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Thanks are due to Brigadier-Generals Bonham and Ewell, and to Colonel Cocke, and the officers under them, for the ability shown in conducting and executing the retrograde movements on Bull Run, directed in my orders of the 8th July—movements on which hung the fortunes of this army.

Brigadier-General Longstreet, who commanded immediately the troops engaged at Blackburn's Ford on the 18th, equalled my confident expectations, and I may fitly say that, by his presence at the right place, at the right moment, among his men, by the exhibition of characteristic coolness, and by his words of encouragement to the men of his command, he infused a confidence and a spirit that contributed largely to the success of our arms on that day.

Colonel Early brought his brigade into position, and subsequently into action, with judgment, and at the proper moment he displayed capacity for command and personal gallantry.

Colonel Moore, commanding the 1st Virginia Volunteers, was severely wounded at the head of his regiment, the command of which, subsequently, devolved upon Major SkinnerLieutenant-Colonel Fry having been obliged to leave the field in consequence of a sunstroke.

An accomplished, promising officer, Major Carter H. Harrison, 11th regiment Virginia Volunteers, was lost to the service; while leading two companies of his regiment against the enemy, he fell, twice shot, mortally wounded.

Brigadier-General Longstreet, while finding on all sides alacrity, order, and intelligence, mentions his special obligations to Colonels Moore, Garland, and Corse, commanding severally regiments of his brigade, and to their field officers, Lieutenant-Colonels Fry, Funsten, and Munford; and Majors Brent and Skinner, of whom he says, ‘they displayed more coolness and energy than is usual among veterans of the old service.’ General Longstreet also mentions the conduct of Captain Marye of the 17th regiment Virginia Volunteers, as especially gallant on one occasion in advance of the ford.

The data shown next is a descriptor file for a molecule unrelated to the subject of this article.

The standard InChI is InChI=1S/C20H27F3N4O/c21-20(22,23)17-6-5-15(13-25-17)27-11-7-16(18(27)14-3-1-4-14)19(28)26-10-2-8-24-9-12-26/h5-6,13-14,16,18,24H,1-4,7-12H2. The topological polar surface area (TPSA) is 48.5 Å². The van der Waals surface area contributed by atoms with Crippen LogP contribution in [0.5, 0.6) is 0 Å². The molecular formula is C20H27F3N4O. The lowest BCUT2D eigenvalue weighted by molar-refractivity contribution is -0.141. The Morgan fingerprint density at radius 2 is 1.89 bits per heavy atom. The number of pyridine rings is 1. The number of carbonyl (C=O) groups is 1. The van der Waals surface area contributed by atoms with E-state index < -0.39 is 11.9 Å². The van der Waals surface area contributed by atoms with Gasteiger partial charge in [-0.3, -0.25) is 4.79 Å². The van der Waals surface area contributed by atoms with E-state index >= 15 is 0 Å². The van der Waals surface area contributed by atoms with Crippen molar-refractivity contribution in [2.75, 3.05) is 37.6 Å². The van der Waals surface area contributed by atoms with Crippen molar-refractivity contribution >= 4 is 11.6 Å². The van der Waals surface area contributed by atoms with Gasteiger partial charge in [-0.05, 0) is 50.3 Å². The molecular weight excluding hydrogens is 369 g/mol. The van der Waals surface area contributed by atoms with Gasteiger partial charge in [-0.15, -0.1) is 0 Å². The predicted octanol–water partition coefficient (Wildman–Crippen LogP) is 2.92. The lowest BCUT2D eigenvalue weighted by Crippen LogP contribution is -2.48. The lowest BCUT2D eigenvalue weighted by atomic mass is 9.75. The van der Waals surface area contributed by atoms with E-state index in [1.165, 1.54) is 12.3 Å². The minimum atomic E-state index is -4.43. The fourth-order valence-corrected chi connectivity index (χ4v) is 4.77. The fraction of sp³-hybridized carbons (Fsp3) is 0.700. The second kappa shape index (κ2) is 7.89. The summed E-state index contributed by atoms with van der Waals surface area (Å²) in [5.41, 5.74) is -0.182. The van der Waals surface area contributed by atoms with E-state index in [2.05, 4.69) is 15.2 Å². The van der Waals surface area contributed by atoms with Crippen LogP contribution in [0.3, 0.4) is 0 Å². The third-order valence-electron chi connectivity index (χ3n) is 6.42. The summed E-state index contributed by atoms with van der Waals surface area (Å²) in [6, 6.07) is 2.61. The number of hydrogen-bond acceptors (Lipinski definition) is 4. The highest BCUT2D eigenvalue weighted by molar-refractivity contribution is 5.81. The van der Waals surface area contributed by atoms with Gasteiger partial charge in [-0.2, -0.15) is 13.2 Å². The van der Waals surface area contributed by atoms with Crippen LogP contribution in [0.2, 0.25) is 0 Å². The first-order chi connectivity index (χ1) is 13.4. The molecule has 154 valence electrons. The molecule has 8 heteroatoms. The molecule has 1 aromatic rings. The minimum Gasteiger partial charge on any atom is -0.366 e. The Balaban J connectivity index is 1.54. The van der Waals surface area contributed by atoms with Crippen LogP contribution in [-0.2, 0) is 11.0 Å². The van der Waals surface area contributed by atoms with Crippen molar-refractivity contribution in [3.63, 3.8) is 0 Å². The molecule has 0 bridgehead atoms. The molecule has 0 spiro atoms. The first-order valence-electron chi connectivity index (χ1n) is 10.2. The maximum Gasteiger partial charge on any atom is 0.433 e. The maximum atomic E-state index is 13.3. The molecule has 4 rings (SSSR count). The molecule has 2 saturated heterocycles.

The regiments of Early's brigade were commanded by Colonel Harry Hays and Lieutenant-Colonels Williams and Hairston, who handled their commands in action with satisfactory coolness and skill, supported by their field-officers, Lieutenant-Colonel de Choiseul and Major Penn of the 7th Louisiana, and Major Patton of the 7th Virginia Volunteers.

The skill, the conduct, and the soldierly qualities of the Washington Artillery engaged were all that could be desired. The officers and men attached to the seven pieces already specified won for their battalion a distinction which, I feel assured, will never be tarnished, and which will ever serve to urge them and their corps to high endeavor. Lieutenant Squires worthily commanded the pieces in action. The commander of the battalion was necessarily absent from the immediate field, under orders in the sphere of his duties, but the fruits of his discipline, zeal, and instruction, and capacity as an artillery commander, were present, and must redound to his reputation.

On the left, at Mitchell's Ford, while no serious engagement occurred, the conduct of all was eminently satisfactory to the general officer in command.

It is due, however, to Colonel J. L. Kemper, Virginia forces, to express my sense of the value of his services in the preparation for, and execution of, the

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